A good photograph is knowing where to stand – Ansel Adams
How many times have you taken site photos and then once back in the office you realize that the photos are missing parts of the room, details or some other information you desperately need that minute? Have you ever sent a junior on site to take progress photos, but when you see them it’s obvious that the photos won’t be of much help to certify that progress claim? Great shots of the footing, but what about the rest of the building? Here are a few suggestions that will help to improve the process of taking better site photos.
The first step to improving your site photos has nothing to do with photography, but instead is all about planning. Think on why you are going to the site, and what is it you actually need to get photos of. In many projects the requirements and frequency of site visits are dictated by the contract, but in general site visits will normally fall into the following categories with each requiring slightly different picture taking consideration and approach.
In general a consultant will visit the place of work at intervals appropriate to construction progress:
- to become familiar with the progress of the work
- to become familiar with the quality of the work
- to determine if the work is proceeding in general conformity with the contract documents and
- to determine the date of substantial p
Progress of the Work Photos
Good construction progress photos require planning ahead of time. Give thought to the vantage points being selected to ensure that they will be available throughout the period of construction. Besides creating neat time lapse films, the construction progress photo will support and assist with your certification of progress claims and help to monitor construction schedules.
Prior to heading out on site, review the schedule of values and determine what are the large ticket important items that should be included in the photo to illustrate progress. For example: foundations, envelope, windows, contractors storage of materials on site, parking lots, etc.
These construction progress photos should cover a wide-angle, showing a large part of the site that will provide context for reports and other photos as construction progresses. When setting up shots, you’ll want to consider lighting at the chosen times for shooting and may want to coordinate future photography sessions at a similar time. You might also consider vantage points that will showcase future landscaping and other site work.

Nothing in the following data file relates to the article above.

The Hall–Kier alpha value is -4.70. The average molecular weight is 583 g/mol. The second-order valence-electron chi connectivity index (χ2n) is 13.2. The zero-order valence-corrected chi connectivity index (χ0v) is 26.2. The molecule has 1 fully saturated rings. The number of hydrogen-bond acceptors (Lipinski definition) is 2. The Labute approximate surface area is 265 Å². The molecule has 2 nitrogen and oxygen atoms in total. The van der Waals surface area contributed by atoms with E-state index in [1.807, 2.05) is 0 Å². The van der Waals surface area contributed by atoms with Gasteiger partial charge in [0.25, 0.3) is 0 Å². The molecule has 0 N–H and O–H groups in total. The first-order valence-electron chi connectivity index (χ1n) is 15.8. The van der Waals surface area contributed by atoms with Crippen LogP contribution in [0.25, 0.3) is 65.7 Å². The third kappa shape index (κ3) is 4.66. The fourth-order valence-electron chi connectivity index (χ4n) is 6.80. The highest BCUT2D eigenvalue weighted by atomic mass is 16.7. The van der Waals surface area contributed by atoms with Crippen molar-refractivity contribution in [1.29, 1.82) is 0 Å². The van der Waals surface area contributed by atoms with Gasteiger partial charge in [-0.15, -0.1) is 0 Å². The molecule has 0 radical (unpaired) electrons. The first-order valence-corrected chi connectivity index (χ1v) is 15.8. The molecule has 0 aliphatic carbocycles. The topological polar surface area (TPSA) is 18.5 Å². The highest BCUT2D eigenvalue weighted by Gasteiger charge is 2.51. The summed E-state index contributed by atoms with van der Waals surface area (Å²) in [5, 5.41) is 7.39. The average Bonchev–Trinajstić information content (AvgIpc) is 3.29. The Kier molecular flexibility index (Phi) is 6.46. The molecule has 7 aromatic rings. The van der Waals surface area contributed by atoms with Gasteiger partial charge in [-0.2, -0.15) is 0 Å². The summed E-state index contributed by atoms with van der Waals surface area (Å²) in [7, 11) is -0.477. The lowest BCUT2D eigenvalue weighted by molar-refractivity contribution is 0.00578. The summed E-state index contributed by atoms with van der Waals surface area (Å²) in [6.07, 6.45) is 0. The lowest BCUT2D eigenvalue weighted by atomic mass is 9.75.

Once you have selected the vantage points, note them on a site or floor plan, and use this as a reference for future site visits. This plan can be attached as a key to any future reports, and it can also serve as a checklist to direct new contract administration staff on a project. When you do this, you’re helping to ensure that proper photographing of the construction progress continues, regardless of the person taking the photos.
Quality of Work Photos
If the purpose of the visit is to observe the quality of work then before leaving the office, give some thought to what will be the focus of your visit. Are there any drawings, details or specifications that you will need to review ahead of time? Will there be any particular photos required, from a unique angle or view? Context is important, sometimes you may need to capture a larger view in your photo then pair this with a specific detail. For an example refer to these 2 photos, together they provide a better context and understanding of the construction state.
Depending on the circumstances, it may be handy to include a tape measurement in the photo, a person to provide scale, or a sheet of paper with a note, arrow or other information that can help to explain the purpose of the photo. This increases the accuracy of the photo and also provides protection against future damage, sabotage or refuting of an individual image by others.
Substantial Performance Photos
If you have been diligent with the progress photos, establishing the date for substantial performance will be straightforward. Similar to certification of a progress claim, a wide angle photo of the site, building, or room can clearly show that a building is complete, and that it can be occupied and used by the owner for its intended purpose. Then, when doing a walk through or punch list, the overall room context shot and specific detail photos can be taken to illustrate the state of the project or any deficiencies.
For example: A photo of kitchen at substantial performance can be used to show that there were no paint scuffs on the walls or deficiencies prior to the owner moving in their furniture.
Beware of Photo Dangers
Beware that the camera will record whatever is happening the second the shutter button is clicked. That could be some un-harnessed worker on a roof, or some other violation or problem. Get into the habit of quickly scanning the background or edges of the frame before taking the shot and routinely review the photos you just took on your camera and never blindly attach photos to a report. Always make sure to review photos on your computer before including a potentially contentious image in a report or project archive. When in doubt talk with the principal architect or others in the office to obtain their opinions on the suitability of the image.
Photo Checklist Basics:
- Familiarize yourself with the camera and its operation before the site visit
- Check battery charge (preferably the day before the site visit)
- When starting to take photos always check focus, lighting and framing by having a quick peak on the preview screen
- Time and date record can be handy if turned on
We would like to leave you with this great time lapse video of the World Trade Center construction, hope you enjoy and please feel free to leave any comments or tips below that you have found helpful or would like to pass on. Happy picture taking!